The accident generated three damage actions. In one Richard D. Blum sought damages from David as the driver of the Volvo for David's negligence and from Sugar Lo, as its owner, on an agency basis. Blum also sought recovery from David's parents and Sugar Lo on a theory they were negligent in allowing David to have access to the automobile. Blum, obviously concerned about coverage, included a count charging that Newark was the

[192 NJSuper Page 449]

insurer covering the injuries. Richard Keen brought a negligence action against David and Alan Kligerman, Sugar Lo and Henry Nicholas without mentioning Newark in his complaint. Nicholas brought a similar negligence action against Sugar Lo and David Kligerman.*fn4

On May 4, 1982, pursuant to his ruling made on the return date of an earlier motion, Judge Weinstein signed an order consolidating the three actions for purposes of trial but severing the counts against Newark. The judge also directed that depositions of the Kligermans, Blum and Keen be taken. At the depositions the parties stipulated that the case against Newark would be submitted to the judge for decision on a record consisting of depositions rather than on in-court evidence.

When the matter came on before Judge Weinstein on June 29, 1982 he gave an oral opinion deciding the case. He said that any person using the vehicle with Sugar Lo's permission would be covered, but that on the day of the accident David had neither express nor implied permission to use the vehicle. The judge indicated that there was no coverage within the initial permission doctrine announced in Matits v. Nationwide Mutual Ins. Co., 33 N.J. 488 (1960). On July 19, 1982 he signed an order in the consolidated actions stating that David B. Kligerman had not had permission to use the vehicle and that Newark would not be responsible for liability claims arising from the March 10, 1978 accident. The order did not dispose of the underlying damage claims nor was it certified as final under R. 4:42-2.

Following the order of July 19, 1982 a fourth action was started, this one by Blum against Continental. Its gravamen was that Continental had issued an excess policy covering the entire Kligerman family which, in the absence of underlying coverage, was available to satisfy Blum's claim. Continental and the other parties, except Newark, in December 1982 negotiated a settlement of all the damage claims of the injured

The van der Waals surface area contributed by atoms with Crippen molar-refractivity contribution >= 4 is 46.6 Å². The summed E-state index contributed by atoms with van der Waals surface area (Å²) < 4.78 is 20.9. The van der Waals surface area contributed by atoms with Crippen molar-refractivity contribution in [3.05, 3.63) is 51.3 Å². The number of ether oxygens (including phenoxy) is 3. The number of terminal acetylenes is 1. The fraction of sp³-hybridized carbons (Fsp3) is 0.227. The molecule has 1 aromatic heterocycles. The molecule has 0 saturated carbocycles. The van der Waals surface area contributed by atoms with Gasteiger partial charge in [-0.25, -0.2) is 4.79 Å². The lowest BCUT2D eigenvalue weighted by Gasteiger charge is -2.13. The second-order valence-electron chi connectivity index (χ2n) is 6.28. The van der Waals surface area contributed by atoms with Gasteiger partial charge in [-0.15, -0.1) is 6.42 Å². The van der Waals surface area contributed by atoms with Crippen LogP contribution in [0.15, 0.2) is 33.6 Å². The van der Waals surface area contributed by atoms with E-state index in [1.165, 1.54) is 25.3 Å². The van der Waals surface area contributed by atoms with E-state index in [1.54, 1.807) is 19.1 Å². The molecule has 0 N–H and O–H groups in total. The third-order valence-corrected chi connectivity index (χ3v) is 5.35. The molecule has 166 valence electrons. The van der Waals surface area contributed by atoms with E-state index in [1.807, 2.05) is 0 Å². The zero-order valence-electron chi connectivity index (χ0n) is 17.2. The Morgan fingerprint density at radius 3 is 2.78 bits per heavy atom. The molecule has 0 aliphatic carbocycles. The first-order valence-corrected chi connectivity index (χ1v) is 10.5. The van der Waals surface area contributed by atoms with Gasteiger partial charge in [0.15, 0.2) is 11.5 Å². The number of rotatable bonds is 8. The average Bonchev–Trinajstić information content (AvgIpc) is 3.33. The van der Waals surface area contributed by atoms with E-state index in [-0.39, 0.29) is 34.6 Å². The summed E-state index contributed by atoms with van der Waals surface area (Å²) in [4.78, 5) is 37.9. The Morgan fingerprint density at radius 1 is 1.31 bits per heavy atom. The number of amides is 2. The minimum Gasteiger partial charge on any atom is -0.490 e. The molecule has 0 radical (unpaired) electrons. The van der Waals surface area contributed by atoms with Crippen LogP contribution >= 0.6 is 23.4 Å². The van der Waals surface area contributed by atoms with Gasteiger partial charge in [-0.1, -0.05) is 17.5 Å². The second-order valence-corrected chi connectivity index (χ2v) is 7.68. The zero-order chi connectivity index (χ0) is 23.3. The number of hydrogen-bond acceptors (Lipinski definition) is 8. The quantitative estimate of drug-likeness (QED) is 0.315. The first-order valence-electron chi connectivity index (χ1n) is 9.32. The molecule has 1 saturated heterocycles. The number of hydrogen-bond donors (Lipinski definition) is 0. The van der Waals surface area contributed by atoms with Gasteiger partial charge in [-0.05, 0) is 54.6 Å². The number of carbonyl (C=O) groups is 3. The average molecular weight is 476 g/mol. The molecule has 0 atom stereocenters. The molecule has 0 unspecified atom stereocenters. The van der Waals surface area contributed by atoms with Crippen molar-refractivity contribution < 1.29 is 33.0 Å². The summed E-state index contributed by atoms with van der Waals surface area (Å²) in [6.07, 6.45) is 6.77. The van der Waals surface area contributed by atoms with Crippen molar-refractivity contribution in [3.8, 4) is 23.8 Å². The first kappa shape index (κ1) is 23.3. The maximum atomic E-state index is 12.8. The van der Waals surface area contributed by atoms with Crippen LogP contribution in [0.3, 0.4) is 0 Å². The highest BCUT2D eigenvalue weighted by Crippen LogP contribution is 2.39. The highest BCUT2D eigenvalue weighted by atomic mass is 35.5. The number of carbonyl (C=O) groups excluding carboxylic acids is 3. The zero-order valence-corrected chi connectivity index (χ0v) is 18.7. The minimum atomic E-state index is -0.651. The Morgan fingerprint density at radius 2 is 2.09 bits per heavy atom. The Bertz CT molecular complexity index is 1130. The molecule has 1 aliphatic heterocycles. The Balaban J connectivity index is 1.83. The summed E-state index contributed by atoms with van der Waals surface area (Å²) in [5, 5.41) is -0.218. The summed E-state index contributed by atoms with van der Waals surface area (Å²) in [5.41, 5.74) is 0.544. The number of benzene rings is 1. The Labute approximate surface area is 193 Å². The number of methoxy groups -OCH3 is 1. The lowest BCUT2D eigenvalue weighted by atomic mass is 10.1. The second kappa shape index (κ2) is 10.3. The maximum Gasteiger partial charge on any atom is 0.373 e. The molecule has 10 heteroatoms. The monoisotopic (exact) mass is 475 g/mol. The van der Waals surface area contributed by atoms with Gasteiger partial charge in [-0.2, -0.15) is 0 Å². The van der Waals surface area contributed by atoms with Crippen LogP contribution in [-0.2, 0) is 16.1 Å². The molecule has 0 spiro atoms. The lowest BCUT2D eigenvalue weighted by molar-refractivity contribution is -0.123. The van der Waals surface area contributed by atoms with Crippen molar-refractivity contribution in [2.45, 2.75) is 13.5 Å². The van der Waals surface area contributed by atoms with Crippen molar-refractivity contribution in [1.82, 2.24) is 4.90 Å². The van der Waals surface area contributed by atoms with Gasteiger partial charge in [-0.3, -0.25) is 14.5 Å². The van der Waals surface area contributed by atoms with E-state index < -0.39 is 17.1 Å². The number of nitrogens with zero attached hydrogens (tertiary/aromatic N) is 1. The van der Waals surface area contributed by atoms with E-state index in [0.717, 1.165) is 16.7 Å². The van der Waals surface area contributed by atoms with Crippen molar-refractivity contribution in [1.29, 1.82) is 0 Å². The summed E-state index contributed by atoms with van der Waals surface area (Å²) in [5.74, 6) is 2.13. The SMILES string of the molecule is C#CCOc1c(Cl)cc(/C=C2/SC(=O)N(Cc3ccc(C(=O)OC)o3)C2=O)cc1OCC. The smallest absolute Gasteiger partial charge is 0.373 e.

[192 NJSuper Page 450]

parties. As a portion of the settlement Continental took assignments of all the individual parties' rights against Newark including their right to appeal from the order of July 19, 1982.

Continental then moved to enter a final judgment in all four cases. Newark objected to this motion.*fn5 On May 17, 1983 Judge Williams signed an order specifying that the order of July 19, 1982 was not a final judgment and dismissing all four cases. The May 17, 1983 order further provided that the order of July 19, 1982 then became a final judgment. Continental has appealed from the order of July 19, 1982 and Newark has cross-appealed from the order of May 17, 1983.

We deal first with the cross-appeal. A judgment to be final and appealable without leave granted must be final as to all parties and all issues. Ibberson v. Clark, 182 N.J. Super. 300, 302 (App.Div.1982); Delbridge v. Jann Holding Co., 164 N.J. Super. 506, 509 (App.Div.1978). The order of July 19, 1982 clearly did not meet this test for it left unadjudicated the merits of the damage claims of the injured persons which continued to pend until subsequently settled. The four cases, including the three damage actions, were not terminated until entry of the May 17, 1983 order. Further Judge Weinstein did not certify as final the order of July 19, 1982 under R. 4:42-2. Therefore the order of May 17, 1983 was appropriately entered and Newark's appeal is not meritorious.

Continental on its appeal asserts that the trial court erred in granting summary judgment in Newark's favor because of the existence of fact questions. Substantively, it contends that Newark owed David coverage under the omnibus clause of its policy pursuant to the initial permission rule and the trial court erred in its holding that David Kligerman did not have implied consent to operate the vehicle.

[192 NJSuper Page 451]